To what extent was popular pressure an important factor in determining the progress of the campaign for parliamentary reform in the period 1780-1885?

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James Moore

To what extent was popular pressure an important factor in determining the progress of the campaign for parliamentary reform in the period 1780-1885?

Popular pressure did influence the campaign for parliamentary reform because without public outrage over the manner in which parliament represented the country, the issue of reforming Britain’s governing body would not have arisen to the heights it did in the 1780’s.  Therefore, one could argue that popular pressure was indeed a factor which contributed to the passing of reform legislation in parliament, but it was not the most important factor.  The Great Reform Act of 1832 was passed largely due to public pressure, but the most important factor in the minds of those in parliament was the threat of revolution.  The government wanted to prevent a revolution like that in France in 1789 and the reactionary nature of government was an extension of popular pressure.  Throughout the campaign for parliamentary reform, self-interest of those in parliament was evident, with parties wishing to gain advantages against rival parties as can be seen in the case of the second Reform Act of 1867, with Disraeli wishing to ‘dish the Liberals’.  Public pressure for reform decreased dramatically after its initial upsurge before the 1832 Reform Act and by the time of the passing of the 1883-85 Acts, it had reduced in magnitude as a factor influencing the passage of legislation.

There was considerable public pressure to reform the composition of parliament and the nature of its rule decades before the Great Reform Act.  Pitt the Younger introduced a modest reform bill in 1785 but it was defeated 248-174, showing that reform was on parliamentary agenda as early as the 1780’s.  The most significant factor which contributed to the increase in popular pressure for reform was the French revolution in 1789.  Individuals saw the events that were taking place across the channel and their enthusiasm for the revolution to spread to the UK grew.  Vast numbers of political groups were established because of the French revolution, such as the London Corresponding Society in 1792, and existing groups such as the British Jacobins and the Hampden clubs grew in statute.  Politicians who supported the campaign to reform parliament such as Charles James Fox (Leader of the Whig opposition) and Richard Price hailed the outbreak of revolution in a country long regarded as the prime example of absolute monarchy.  The fact that leading politicians were rejoicing in events in France and with Henry Flood introducing a motion for parliamentary reform soon after the French revolution, claiming that reform had become more urgent, public support for reform grew.  Combined with events in France, publications pressing for reform became more frequent, as can be seen by the publication of Thomas Paine’s best selling ‘Rights of Man’ in February 1791.  However, although public support for parliamentary reform undoubtedly increased, the fact that the increased support was amongst the working classes did not aid the cause in terms of persuading those in parliament to legislate in favour of the working masses.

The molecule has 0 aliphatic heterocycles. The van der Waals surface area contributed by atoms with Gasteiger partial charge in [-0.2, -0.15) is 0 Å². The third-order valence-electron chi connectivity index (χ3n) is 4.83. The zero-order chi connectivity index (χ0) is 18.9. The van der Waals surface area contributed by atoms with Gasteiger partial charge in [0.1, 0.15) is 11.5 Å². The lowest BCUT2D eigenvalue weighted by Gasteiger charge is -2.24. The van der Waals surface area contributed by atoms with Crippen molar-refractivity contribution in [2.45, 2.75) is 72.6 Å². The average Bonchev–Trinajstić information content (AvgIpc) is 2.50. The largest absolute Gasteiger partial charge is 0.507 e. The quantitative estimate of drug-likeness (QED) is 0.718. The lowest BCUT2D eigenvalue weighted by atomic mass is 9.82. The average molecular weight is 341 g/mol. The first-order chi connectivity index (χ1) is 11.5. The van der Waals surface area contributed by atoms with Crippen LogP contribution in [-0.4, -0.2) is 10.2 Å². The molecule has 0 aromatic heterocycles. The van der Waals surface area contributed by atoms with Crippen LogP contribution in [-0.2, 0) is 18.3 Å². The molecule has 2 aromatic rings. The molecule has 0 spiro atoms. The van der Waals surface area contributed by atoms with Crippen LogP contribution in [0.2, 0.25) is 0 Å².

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Those in parliament did not perceive the working masses to be a viable opposition and therefore a combination of force and repressive legislation was introduced by the government.  The closing down of associations deemed too threatening to the security of the union such as the Spencewan Societies and the implementation of the ‘Six Acts’ quashed potential uprising.  The Peterloo massacre in August 1819 was an example of how the government crushed a potential rebellion, which resulted in 11 civilian deaths after Henry ‘Orator’ Hunt led a crowd of 60,000 in St Peter’s Fields, Manchester.  The government justified the action by claiming ...

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